Thanksgiving is our favorite holiday, by far! We do it friend’s-style, and not the sitcom, but with our own real, live friends. In the morning, with one set of friends, we run the Denver Turkey Trot 5K before we stuff our yaps with tryptophan. After the run, we hit a local bar to start our Thanksgiving libating. After that, we clean up at home and then either host Thanksgiving dinner or head to our friend’s house for a tradition with another set of friends, friend’s Thanksgiving dinner. It’s a laid back, easy day and we traditionally have the best food and laughs of the year. Oh, and we wear sweat pants. Sweat pants are of critical importance.
David loves traditional Thanksgiving dinner so much, he’s already dreaming about it and wants to share his food fantasies with you. One of his dishes, in fact, is famous and we’ve shared the recipe with friends and family who make it year-round. So, in honor of Thanksgiving and because we love to eat, here are three of The Debt Free Guys™’ favorite Thanksgiving dishes.
The best part is that all of these dishes can be made in advance, except don’t mix the salad and salad dressing until just before serving. Some of the dishes are actually better made in advance.
Thanksgiving Brussels Sprouts
- 2 lbs Brussels sprouts
- ½ C Shallots, finely chopped
- 2 T “Better Than Bullion” (beef flavor-low sodium)
- ¼ C Extra virgin olive oil
- 3 C Warm water
Mix the bullion with the warm water and set aside. Rinse and clean the Brussels sprouts. Don’t cut or pierce the base, like your mother told you.
In a large covered skillet, bring the olive oil to a high temperature and add the sprouts. Let the sprouts fry on each side until dark brown, till they’re nearly burnt and you’re nearly turnt, stirring regularly.
Once the sprouts are thoroughly dark on all sides, reduce the heat to low, add shallots and mix for approximately 2 minutes until shallots are lightly brown. Then, add the bullion and water mixture and stir.
Cover the skillet and let simmer on low for approximately 35 minutes (the length of time it takes to drink a glass of wine, maybe two . . . three) or until the sprouts are extremely tender and as easily pierced with a fork as your high school BFF stabbed you in the back. Check every 5 minutes to ensure the water does not completely boil down. Add water as needed.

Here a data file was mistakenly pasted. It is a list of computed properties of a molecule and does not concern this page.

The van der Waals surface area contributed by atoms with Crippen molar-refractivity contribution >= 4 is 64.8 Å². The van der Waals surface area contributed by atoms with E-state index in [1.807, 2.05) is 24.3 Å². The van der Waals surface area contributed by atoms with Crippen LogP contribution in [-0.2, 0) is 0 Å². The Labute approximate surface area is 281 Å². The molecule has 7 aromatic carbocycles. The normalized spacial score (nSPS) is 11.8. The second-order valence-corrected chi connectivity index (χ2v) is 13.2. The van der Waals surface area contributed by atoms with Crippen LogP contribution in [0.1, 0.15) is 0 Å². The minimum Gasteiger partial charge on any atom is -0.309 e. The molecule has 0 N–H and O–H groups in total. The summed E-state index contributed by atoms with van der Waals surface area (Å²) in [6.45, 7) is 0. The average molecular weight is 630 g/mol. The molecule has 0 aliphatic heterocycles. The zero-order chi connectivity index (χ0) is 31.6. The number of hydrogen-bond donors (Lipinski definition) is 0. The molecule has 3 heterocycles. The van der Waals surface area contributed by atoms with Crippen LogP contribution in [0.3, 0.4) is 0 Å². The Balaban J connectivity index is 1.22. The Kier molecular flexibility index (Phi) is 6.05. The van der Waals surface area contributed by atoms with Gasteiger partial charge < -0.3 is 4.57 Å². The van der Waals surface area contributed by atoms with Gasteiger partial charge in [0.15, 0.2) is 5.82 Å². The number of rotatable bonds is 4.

Thanksgiving Red Wine Cranberry Sauce
- 2 – 1 lb Bags cranberries
- 1 ½ C Sugar
- 1 Orange
- ½ T Ground cinnamon
- ½ t Ground nutmeg
- ¼ t Ground cloves
- 3 C Water
- 1 C Cheap red wine (Trader Joe’s $6 Albero Tempranillo works well)
Sit down and drink a glass of wine and then pour another glass to drink as you cook. Rinse and strain the cranberries. Take a sip of wine. Rinse then grate the rind of the orange and set remnants aside. Sip your wine. Cut the orange in half and juice. Sip wine.
If you drank all your wine, now’s a good time to send your partner to get another bottle. Who are we kidding? Have them get a box of cardbordeaux.
In a medium size sauce pan, combine the water, sugar, wine, orange rind and spices. Simmer on medium, stirring until the sugar is completely dissolved. Add the cranberries and cover. As the liquid simmers the cranberries will start to burst. Stir frequently to prevent the sauce from boiling. Once the bursting slows, like microwave popcorn, completely smash and mix the cranberries into the sauce with a potato masher.
Do not taste or you’ll kill your taste buds. Allow the sauce to cool before serving, while you drink another glass of wine or two. I prefer to make this early in the day or even the day before serving to let the spices and flavors settle.
Thanksgiving Golden Beet with Arugula Salad
- 2 Large gold beets boiled and diced
- 8 Ounces of arugula
- 1/4 C Sweet onion, chopped
- 1/2 C Walnuts, toasted and hand crushed
- 1/4 C Dried cranberries
- Salt & pepper to taste
- 1/4 C Olive oil
- 1/2 C Lemon juice
- 1 T Crushed garlic
- 2 T Dijon mustard
- Salt & pepper to taste
- Add all salad ingredients to a salad bowl and mix
- In a separate bowl mix all the dressing ingredients and whisk
- Add dressing to salad to taste just before serving
This is what we’ll start cooking throughout the week next week, as I massage my bird in its brine each night. Writing this almost makes me want to run to Boston Market, but I’m fancier than that so I’ll just drink my wine.